MAGAZINE / SEPTEMBER, 1999 Vol. 4, No. 6 Issue 29
Revised October 2003
Guide by Deannie Sullivan-Pierce [N.S. Leaf Watch]
Leaf illustrations by Elizabeth Owen [Courtesy N.S. Museum of Natural
Map by Tony Seed / New Media Services Inc.
Fall – Nature’s masterpiece. Despite clear-cutting of its forests, Nova
Scotia still hosts an amazing spectacle of autumn leaf colour. From
the striking orange-yellow maple hills and the brilliant reds of the
blueberry fields to the subtle yellows of the bogs and salt marshes,
the stunning vistas highlighted on our map are easily reached, and offer
the fall shunpiker a full palette of unforgettable experiences. (The
The boardwalk in Uktobok Trail in Arcadia passes through twelve distinct
habitats offering gentle fall colours.
2 Ellenwood Provincial Park
Known for its lush hardwood forests and bogs, this park, with its recreational
facilities, is a tranquil picnic area.
Smuggler’s Cove Park offers great fall sunsets from either the cliff
or the beach.
4 Belliveau Cove
Marshes and bogs provide gentle colour along 5 km of coastal boardwalk.
Ferry patrons are saluted by towering hardwoods of Beamish Mountain
as they pass through Digby Gut.
6 Bear River
Brilliant hardwood hills reflect in the tidal Bear River.
Located north of Bridgetown on North Mountain, Valleyview Provincial
Park provides a panoramic view of the western end of the Annapolis Valley.
Along the North Mountain, the southern brow is coloured by mixed hardwoods.
9 Kentville Ravine Trail
At the Agricultural Research Station is a walking trail where you can
observe American chestnuts, walnuts, native cherries, mountain-ash and
alder, as well as several species of ferns.
10 Hall’s Harbour
Bay of Fundy village features steep cliffs capped with groves of hardwoods
11 The Lookoff (N of Canning)
From atop The Lookoff, panora-mas of the beautiful Minas Basin await,
with vistas of valley farms and patchwork fields.
12 Smith’s Corner
This vista, located on Route 14 between Martock and Vaughn, will inspire
the photographer in you, with rolling hills clad with aspen, birch and
Off the McCarthy Road, along a stream bed are maple trees with leaves
which turn reddish-bronze and cover the stream, creating a picturesque
14 Walton Lighthouse & Lookout
This vista, featuring hardwoods accented by mud flats, provides you with
an excellent view of Cape Blomidon’s fall colours.
15 Burntcoat Head Park
This park features hardwoods, among a series of gentle trails, and a
great view of incoming and outflowing tides.
From Shubenacadie to Maitland, contrasting shades of maples, blueberry
fields and green conifers, as well as the yellows of the bogs and wetlands,
will capture your attention.
Splashes of hardwood colour frame the everchanging Economy Falls, making
this vista worth the short drive in on the River Philips Road.
18 Five Islands
Driving over Economy Mountain, stunning hardwood and softwood colour
contrasts with the red of the sandstone and mudflats.
Hardwoods and softwoods add dotted colour throughout this vista of Parrsboro.
On a good day you can see across to Cape Blomidon.
20 Cape Chignecto Peninsula
Roadside blueberry fields are ablaze with colour. Cape Chignecto Provincial
Park, overlooking the Bay of Chignecto and Minas basin, provides picnickers
with a spot to enjoy the colourful hardwoods which dapple the Red Spruce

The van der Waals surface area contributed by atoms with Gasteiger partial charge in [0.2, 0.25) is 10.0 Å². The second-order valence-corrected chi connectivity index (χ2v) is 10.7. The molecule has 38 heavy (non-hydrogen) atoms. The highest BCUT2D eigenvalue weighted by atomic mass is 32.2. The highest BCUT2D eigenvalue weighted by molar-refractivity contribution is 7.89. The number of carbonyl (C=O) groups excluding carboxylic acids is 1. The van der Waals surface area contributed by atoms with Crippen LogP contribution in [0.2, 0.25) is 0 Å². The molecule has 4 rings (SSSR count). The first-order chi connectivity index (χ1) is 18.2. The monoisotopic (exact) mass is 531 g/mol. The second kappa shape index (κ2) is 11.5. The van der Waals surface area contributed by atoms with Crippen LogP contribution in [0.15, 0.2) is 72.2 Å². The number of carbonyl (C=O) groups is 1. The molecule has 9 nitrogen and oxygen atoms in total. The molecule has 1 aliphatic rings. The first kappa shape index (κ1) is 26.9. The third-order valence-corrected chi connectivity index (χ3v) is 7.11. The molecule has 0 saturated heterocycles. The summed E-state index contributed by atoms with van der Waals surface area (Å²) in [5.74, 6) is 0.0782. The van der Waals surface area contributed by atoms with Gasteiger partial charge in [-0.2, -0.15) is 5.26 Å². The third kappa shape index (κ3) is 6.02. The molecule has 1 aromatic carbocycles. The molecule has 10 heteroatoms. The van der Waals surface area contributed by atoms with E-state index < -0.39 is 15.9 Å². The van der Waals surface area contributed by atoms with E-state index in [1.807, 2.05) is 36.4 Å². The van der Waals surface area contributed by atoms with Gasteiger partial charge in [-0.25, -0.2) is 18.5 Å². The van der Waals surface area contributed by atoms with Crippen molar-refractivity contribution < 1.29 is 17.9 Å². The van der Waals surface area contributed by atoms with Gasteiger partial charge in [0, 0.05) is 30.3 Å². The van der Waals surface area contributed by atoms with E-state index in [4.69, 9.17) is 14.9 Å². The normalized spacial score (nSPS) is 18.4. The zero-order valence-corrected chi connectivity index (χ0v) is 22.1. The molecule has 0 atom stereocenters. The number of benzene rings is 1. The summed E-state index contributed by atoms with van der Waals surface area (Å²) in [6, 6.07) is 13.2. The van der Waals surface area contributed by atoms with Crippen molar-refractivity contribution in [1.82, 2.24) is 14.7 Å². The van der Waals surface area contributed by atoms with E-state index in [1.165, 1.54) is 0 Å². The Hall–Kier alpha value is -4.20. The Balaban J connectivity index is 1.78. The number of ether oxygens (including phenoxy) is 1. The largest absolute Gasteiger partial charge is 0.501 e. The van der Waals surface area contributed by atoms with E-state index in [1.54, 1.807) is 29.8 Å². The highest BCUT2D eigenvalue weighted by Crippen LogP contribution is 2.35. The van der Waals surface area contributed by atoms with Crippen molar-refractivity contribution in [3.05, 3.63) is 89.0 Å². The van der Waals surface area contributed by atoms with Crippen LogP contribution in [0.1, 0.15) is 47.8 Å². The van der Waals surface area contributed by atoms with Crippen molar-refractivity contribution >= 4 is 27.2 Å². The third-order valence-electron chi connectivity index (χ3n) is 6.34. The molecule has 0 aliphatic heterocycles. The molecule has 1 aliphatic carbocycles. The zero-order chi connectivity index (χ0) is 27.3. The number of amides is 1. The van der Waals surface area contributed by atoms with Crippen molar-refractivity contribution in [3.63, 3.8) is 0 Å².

At low tide, red mud contrasts against the yellow grasses of the Tantramar
Located between Amherst and Springhill, Fenwick Ridge offers a vista
of maples, Yellow Birch, Red Spruce, and some ash.
The Wentworth Valley, featuring scarlet blueberry fields, is adorned
by deciduous slopes at Wentworth Centre. Vistas include Swallow Hill,
at the Transfer Station site, and High Head, the highest point at Ski
Wentworth, from where, on a clear day, the Confederation Bridge to PEI
From the Livingstone Bridge, located over the Wallace Harbour, you can
admire tree-lined marshlands and the rich colours of Wallace Bay. To
the south, the village houses dotted along the shore are contrasted
against the vibrant colours of the fall.
25 Balmoral Mills
Vistas at the Balmoral Grist Mill Museum boast colourful hardwood foliage,
reflecting in the mill pond.
26 Mount Thom
On the south side of Hwy 104, hundreds of rolling acres of blueberry
fields turn a stunning red after a frost.
This look-off and nearby park offer a kaleidoscope of colour with the
variety of hardwoods and panoramic view of farmlands and Pictou Harbour.
28 Marshy Hope
Brilliant hardwood colour lines this steep-sided valley along Hwy 104.
29 Cape George
Follow the shore road, route 337, where the reds and oranges of maple
and yellows of aspen contrast with evergreens on this steep descent
into Ballantyne’s Cove.
Admire the colours of Nova Scotia’s finest example of dune succession
from the boardwalk. This park supports a unique type of forest ecosystem,
characterized by a mixture of colourful hardwoods and softwoods.
31 Mabou Salt Marsh
At high tide, you can admire the mirrored water as it reflects golden
marsh grasses, verdant farm fields and rich hardwood colours.
32 Margaree Valley
Stop amongst the Hardwoods of Fielding Road and enjoy this grand view
of the Margaree Valley.
33 Cap Le Moine
Long grasses, overlooking the ocean as they sway in the breezes, turn
a wheat colour in autumn, creating a memorable vista.
34 French Mountain
Located in Cape Breton Highlands National Park, a boardwalk through
this bog offers you spots of colour at eye level.
35 Pleasant Bay
The Lone Shieling site is the oldest Sugar Maple forest in North America.
This spectacular vista is on a pleasantly cool and easy walking trail,
which circles a crofter’s cabin amidst the tall maples, birches and
beeches. Carpets of moss and golden ferns complete a pristine fall interlude.
Truly an autumn paradise.
36 Cape North
Colourful hardwoods on the towering arrow-straight Aspy fault line frame
North Pond and Aspy Bay.
37 Cape Smokey
Consider a trip up the chair lift at Ski Cape Smokey for optimal foliage
viewing, as the Cabot Trail winds hundreds of feet up through the yellows
and reds of birch and maple, past fall bogs and hidden blueberry patches.